"When we looked at recent surveys, I think they said 90 percent of people in America would like the Olympics to come back to America," said Steve Pagliuca, who's recently added bid chairman to his titles of Bain Capital managing director and Boston Celtics co-owner.

The most amazing thing to me is that it’s been one misstep after another. They don’t ever seem to have gotten the message and they don’t ever seem to have stopped the bleeding.

Phil Hersh, Chicago Tribune

"Eighty-nine, but that's quibbling, I guess," I said.

"Wait, I'm being hyperbolic here," he said with a laugh. "Let me round it back to — 89.2 percent would like it to be in America.

"But 61 percent said they wouldn't want to have it in their own backyard," I said.

"Yes, and again, that is colored, and hopefully that'll change over time," Pagliuca replied. "I think the 2020 Agenda was a response to those 30 percent, those 28 percent, that say, 'Gee not in my backyard because of the issues that have happened on previous Olympics' — again, with the exception of the United States."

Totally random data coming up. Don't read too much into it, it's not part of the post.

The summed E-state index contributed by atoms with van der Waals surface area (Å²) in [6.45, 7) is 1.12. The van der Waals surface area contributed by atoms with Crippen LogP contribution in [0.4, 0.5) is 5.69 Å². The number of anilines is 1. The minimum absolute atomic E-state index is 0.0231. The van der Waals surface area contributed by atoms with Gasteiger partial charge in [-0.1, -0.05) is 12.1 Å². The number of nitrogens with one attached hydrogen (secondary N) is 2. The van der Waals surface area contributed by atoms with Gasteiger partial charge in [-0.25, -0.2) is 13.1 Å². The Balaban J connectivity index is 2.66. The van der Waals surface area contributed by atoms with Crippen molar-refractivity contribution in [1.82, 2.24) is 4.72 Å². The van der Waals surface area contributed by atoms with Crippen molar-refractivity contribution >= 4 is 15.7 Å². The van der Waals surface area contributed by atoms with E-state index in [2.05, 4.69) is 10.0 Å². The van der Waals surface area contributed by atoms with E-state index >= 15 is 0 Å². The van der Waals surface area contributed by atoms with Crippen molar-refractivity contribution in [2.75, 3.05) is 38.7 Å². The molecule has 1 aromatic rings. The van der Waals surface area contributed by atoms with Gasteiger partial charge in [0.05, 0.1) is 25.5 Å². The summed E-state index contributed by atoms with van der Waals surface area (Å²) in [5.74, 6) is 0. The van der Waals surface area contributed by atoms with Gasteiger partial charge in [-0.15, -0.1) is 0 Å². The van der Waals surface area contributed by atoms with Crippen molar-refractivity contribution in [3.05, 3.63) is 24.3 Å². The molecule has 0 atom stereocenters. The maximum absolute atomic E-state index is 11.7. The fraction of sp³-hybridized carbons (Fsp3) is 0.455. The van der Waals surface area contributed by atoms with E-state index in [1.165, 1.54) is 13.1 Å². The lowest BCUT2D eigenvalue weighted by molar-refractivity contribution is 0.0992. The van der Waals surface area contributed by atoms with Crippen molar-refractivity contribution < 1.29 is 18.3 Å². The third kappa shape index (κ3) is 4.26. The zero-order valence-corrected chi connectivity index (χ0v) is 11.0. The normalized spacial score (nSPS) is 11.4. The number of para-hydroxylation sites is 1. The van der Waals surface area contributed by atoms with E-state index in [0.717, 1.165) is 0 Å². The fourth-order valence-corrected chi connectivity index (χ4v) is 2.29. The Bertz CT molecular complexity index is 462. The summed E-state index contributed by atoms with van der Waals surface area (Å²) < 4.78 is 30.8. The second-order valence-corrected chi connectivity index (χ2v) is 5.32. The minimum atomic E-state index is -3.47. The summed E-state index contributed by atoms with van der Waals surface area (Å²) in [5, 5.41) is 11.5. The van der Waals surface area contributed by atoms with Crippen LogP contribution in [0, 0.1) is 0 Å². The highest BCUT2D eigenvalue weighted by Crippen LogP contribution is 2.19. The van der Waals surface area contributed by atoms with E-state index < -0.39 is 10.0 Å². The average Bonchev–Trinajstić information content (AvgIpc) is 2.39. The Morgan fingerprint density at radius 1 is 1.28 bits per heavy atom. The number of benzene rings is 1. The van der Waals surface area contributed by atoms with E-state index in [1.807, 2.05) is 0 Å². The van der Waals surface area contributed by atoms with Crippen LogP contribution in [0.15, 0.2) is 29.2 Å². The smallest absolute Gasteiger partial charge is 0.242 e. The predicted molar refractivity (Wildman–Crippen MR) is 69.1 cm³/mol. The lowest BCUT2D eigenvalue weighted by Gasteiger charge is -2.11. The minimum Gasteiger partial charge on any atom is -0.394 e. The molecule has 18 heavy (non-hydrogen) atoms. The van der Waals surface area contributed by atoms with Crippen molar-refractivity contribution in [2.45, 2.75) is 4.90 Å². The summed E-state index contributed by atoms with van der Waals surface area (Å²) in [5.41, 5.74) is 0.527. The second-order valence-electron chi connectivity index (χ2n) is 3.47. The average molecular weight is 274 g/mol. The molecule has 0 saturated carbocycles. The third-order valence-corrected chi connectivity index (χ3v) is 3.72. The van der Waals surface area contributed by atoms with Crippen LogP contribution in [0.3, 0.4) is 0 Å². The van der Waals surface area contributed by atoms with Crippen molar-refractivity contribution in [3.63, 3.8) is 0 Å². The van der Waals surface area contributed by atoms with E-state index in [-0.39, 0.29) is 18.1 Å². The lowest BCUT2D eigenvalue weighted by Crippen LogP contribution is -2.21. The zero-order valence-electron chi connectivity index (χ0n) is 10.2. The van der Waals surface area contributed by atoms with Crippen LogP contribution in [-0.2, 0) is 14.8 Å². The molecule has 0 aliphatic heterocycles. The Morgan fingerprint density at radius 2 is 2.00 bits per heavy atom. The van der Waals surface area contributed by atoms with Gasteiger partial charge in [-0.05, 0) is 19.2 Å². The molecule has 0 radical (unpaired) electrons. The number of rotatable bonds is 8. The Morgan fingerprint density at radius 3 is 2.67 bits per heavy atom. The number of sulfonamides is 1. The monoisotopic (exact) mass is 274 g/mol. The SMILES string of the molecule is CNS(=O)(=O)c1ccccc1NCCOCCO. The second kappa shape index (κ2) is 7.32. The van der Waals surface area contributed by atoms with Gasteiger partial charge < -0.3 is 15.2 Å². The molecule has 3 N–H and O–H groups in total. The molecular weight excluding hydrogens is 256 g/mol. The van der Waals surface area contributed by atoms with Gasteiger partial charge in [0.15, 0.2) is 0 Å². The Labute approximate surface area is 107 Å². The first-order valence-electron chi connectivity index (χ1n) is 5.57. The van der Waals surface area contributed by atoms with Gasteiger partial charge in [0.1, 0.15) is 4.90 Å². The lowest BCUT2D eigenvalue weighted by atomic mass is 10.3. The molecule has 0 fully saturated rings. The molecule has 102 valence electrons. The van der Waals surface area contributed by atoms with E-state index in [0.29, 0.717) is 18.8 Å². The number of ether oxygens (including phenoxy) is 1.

Whenever they can, Boston bid leaders like mentioning Agenda 2020, a package of IOC reforms designed to rein in costs and encourage the use of temporary and existing venues. Many Londoners probably wished the new guidelines were in place when the 2012 Summer Games ran more than $10 billion over budget. But Davey likes to highlight the positive.

"I think my favorite poll of all is, when Londoners were asked one year after the 2012 Games, if Rio was failing so badly, if London should host the Games again, overwhelming support to host the Games again — upwards of 70 into the 80 percent," Davey said.

Mayor Walsh would like to see support for a Boston Olympics reach the 70 percent range. But with poll numbers holding steady at around 40 percent, the mayor’s ambition seems like pure fantasy.

Shouldn't Have Been Surprised

So what went wrong in Boston?

It seems Boston bid leaders never really stopped to consider that people would question the bid the way they have. Looking back, Boston 2024 architect David Manfredi says he shouldn't have been surprised.

"I'm not sure many people expected that Boston would be designated by the USOC," he said. "So it went from 'That's interesting' to 'Oh my God, this might actually happen, and we need to know more about this before we willingly come along.'"

At community meetings, Bostonians lined up to voice their fears. They didn't want a privately funded group of multi-millionaires to control the city’s future through the Olympics:

"I feel like I've been completely left out and if I don't get to vote on this I will remember this during the next local election," one resident said.

"Essentially what I would like to know is what will it take to stop this?" another asked, receiving a roomful of applause

"Can you expound on why democracy doesn't matter in that context. And why you're proud of that?" a third asked.